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Fear, Fear Avoidance and Strategies to Master Fear


This is a topic that has long fascinated me.

It's very relevant to the work I do in helping people overcome their injuries and return to their life before injury.

There's a very real thing we call "Fear Avoidance"

Here's a very real example from when my friend and Wild Geese Fitness Training co conspirator Seba was badly injured in a motorcycle crash.

Seb had really done a number on his knee, I'll save you the gory details, but safe to say, it was touch and go for a while as to how well he'd recover. But recover he did with the help of myself and Dublin based top physio Andy Watson of Raglan Sports Medicine. The recovery got to the stage where we hit the place we we had to get Seb back to having confidence in the knee. He could walk no problem he was doing squats no problem. But we needed trust. So I put him on a block and told him to jump off. The block was 4 inches, around 20 cm. Onto mats. Seb froze. He started sweating. This was fear.

Genuine, subconscious, real fear.

This was the block in the road that needed cleared for him to continue on his journey back to strength. So we stuck with it, put another mat in front of the step to further reduce the jump height. We did some breathing, positive reinforcement and eventually Seb took that step and jumped.

Without hesitation I had him back on the block and jumping again. And again.

Until he realised there was nothing to be afraid of, he was capable, and he started doing it himself.

We had cleared that roadblock called fear and fear avoidance.

And the rest of his rehab and training just leaped forwards from that day on.

Fear raises it's head in many instances. You've felt fear, I've felt fear. It's completely normal. Dealing with it is a vast topic of discussion. We can look at it through the biological / physiological / neuroscience eyes as simply mechanisms. Which helps to remove the very real phycological elements and helps us analyse fear.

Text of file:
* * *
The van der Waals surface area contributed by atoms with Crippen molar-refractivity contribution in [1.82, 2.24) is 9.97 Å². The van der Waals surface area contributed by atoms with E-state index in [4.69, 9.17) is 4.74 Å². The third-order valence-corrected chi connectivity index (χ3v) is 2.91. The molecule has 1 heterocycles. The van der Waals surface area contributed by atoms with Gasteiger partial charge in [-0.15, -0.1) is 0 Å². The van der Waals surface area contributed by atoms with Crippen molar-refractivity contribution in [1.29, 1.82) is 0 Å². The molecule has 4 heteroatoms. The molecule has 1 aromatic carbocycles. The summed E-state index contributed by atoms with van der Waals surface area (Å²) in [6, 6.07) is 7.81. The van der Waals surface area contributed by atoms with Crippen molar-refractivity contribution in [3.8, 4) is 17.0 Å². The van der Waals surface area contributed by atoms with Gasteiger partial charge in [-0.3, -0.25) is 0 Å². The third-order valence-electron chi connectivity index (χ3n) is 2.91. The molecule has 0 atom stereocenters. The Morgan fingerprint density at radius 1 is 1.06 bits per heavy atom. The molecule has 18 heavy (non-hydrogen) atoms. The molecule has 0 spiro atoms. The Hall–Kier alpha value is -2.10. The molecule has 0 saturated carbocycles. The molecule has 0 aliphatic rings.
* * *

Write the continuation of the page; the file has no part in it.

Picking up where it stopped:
The fear response, known as the "fight, flight or freeze" response or better again, Sympathetic Arousal, is in terms of mechanism, the same regardless of the stimulus. Sebs body was responding to jumping off that 20cm block the same as yours might have been going into an important job interview, or walking out into an important sporting event, or suddenly being confronted with a spider in the toilet

This video clip from free running documentarist "Jimmy the Giant" talks about fear from the free running perspective. And if you've ever seen free runners doing massive jumps between buildings or over balconies, you'll understand that in the performance of their sport, managing fear is a very important part of their performance. And Jimmy has done a great job in this short YouTube clip in breaking down the strategies, helped by interviews with tow of the best known big risk free runners. Take 15 minutes to watch this. Don't worry about the free running bias, because the strategies and mechanisms explained are universal principles that you can take straight away and apply to your own situations:

If this helps you, please let me know. If this raises questions, then drop me a line and I'll do my best to answer them in future blog posts on the subject.

All the best

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